This is intentional as many individuals depend on their return to help fund this account.

There is a lot of debate over whether you should invest your money into an Traditional or Roth IRA, I found this analysis to be comprehensive and useful.

Carefully weight your options against your specific circumstances to see which makes the most sense for you.

Roth IRA compared to Traditional IRA

2- Other Investment Options

You can also choose to invest these funds in an individual investment account.

If you don’t like the restrictions of the IRA account, you can still invest outside of those programs.

If you want to save for a rental property or starting a business, an individual account is a good way to stay invested while not restricting yourself with withdrawal fees and restrictions.

If you are going to need these monies sooner than later, and want to invest conservatively, you may want to consider a short-term CD (certificate of deposit).

The main point to keep in mind is that you want to make sure your money is not sitting idle, so look for the best possible return based upon your risk tolerance and time horizon.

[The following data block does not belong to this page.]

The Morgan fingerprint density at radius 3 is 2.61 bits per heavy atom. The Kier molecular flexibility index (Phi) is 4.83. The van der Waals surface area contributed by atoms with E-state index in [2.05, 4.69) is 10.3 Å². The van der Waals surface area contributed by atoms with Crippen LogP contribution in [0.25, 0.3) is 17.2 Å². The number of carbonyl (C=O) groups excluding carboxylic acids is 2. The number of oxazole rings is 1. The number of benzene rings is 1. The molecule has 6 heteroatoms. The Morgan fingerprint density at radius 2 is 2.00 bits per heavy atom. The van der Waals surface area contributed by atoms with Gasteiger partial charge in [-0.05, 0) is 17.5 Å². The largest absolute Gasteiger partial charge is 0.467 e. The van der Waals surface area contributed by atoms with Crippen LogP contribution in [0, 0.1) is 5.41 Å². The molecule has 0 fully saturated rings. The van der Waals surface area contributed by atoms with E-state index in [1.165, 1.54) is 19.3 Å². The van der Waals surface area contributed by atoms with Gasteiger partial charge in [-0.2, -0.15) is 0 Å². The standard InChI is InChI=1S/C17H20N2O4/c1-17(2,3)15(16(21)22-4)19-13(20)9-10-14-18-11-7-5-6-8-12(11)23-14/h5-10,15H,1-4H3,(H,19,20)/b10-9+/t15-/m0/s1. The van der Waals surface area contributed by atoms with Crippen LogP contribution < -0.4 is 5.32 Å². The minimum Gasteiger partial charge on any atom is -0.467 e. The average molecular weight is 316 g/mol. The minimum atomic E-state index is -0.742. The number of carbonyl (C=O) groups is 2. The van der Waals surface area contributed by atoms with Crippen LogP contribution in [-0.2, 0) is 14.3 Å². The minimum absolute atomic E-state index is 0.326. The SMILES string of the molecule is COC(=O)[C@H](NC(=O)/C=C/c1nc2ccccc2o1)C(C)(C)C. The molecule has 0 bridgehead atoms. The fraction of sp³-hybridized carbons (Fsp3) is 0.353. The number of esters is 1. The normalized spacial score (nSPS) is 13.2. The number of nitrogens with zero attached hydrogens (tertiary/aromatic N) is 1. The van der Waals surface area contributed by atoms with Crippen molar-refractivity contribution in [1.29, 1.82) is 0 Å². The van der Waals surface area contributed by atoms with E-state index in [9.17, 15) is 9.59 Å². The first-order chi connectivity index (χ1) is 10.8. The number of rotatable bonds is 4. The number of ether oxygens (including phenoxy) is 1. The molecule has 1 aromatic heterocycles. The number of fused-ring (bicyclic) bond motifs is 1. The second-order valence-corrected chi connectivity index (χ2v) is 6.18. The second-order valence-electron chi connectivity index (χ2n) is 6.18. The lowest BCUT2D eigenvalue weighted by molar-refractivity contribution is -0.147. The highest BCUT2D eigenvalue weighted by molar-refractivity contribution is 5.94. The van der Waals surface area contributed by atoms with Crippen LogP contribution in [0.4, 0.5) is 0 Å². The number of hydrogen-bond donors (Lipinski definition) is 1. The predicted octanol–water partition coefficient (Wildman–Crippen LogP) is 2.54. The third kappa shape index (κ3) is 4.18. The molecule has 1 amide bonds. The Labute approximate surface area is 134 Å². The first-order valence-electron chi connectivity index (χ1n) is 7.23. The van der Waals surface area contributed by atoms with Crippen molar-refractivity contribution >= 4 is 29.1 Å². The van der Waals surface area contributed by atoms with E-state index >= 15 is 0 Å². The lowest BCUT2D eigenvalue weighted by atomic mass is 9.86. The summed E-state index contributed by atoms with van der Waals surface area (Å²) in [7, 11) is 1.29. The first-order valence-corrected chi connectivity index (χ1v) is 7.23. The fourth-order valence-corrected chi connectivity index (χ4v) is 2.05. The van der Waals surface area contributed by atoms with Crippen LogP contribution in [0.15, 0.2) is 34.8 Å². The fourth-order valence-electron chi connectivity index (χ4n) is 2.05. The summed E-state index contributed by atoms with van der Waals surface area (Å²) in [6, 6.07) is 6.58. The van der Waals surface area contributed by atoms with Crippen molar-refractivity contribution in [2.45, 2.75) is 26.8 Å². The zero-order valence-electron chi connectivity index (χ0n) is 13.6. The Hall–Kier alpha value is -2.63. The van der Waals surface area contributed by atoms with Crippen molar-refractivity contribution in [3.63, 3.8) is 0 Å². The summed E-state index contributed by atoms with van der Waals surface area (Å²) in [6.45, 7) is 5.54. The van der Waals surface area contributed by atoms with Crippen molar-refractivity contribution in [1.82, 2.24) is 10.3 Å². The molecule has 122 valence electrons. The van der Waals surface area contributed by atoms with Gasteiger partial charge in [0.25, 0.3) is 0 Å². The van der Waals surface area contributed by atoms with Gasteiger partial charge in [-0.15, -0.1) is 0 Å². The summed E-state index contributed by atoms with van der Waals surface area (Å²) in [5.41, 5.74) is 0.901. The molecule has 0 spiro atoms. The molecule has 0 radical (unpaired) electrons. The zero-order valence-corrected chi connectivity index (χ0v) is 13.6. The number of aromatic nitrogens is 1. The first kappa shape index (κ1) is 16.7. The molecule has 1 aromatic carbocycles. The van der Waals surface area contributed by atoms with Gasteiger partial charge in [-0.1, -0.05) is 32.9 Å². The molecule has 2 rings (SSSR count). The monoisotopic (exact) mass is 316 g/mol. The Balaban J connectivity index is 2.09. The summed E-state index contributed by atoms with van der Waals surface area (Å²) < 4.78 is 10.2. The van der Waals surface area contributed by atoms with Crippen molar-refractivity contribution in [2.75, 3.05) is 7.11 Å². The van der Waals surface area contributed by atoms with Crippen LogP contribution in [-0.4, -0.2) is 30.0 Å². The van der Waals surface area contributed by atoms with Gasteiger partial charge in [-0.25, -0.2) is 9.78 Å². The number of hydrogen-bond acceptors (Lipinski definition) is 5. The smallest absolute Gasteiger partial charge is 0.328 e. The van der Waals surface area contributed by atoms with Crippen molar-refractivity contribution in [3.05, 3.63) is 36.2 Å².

3- Invest it in Your Savings

Consider this an investment in peace of mind.

As we discussed above, monies in savings should be maximized to get you the best possible return. Money in your savings account – aka emergency fund – should be kept safe from market volatility and risk.

This is one account we are okay not maxing out our return beyond a risk-free return.

Here are a few options for getting the best possible return from a standard checking/savings account.

Here are a few good options that will give you a bonus for setting up a checking or savings account. Who doesn’t like free money, right?

With the national average savings balance being close to $7,000, putting money into an emergency fund is a great way to invest your tax return.

This money should be put into an account other than your normal spending account.

This helps you stay disciplined in not spending those funds.

Don't spend your money in savings

The purpose for this savings account is to help with the unknows in life, such as: a recession, loss of employment, medical issues, unexpected house repairs, etc.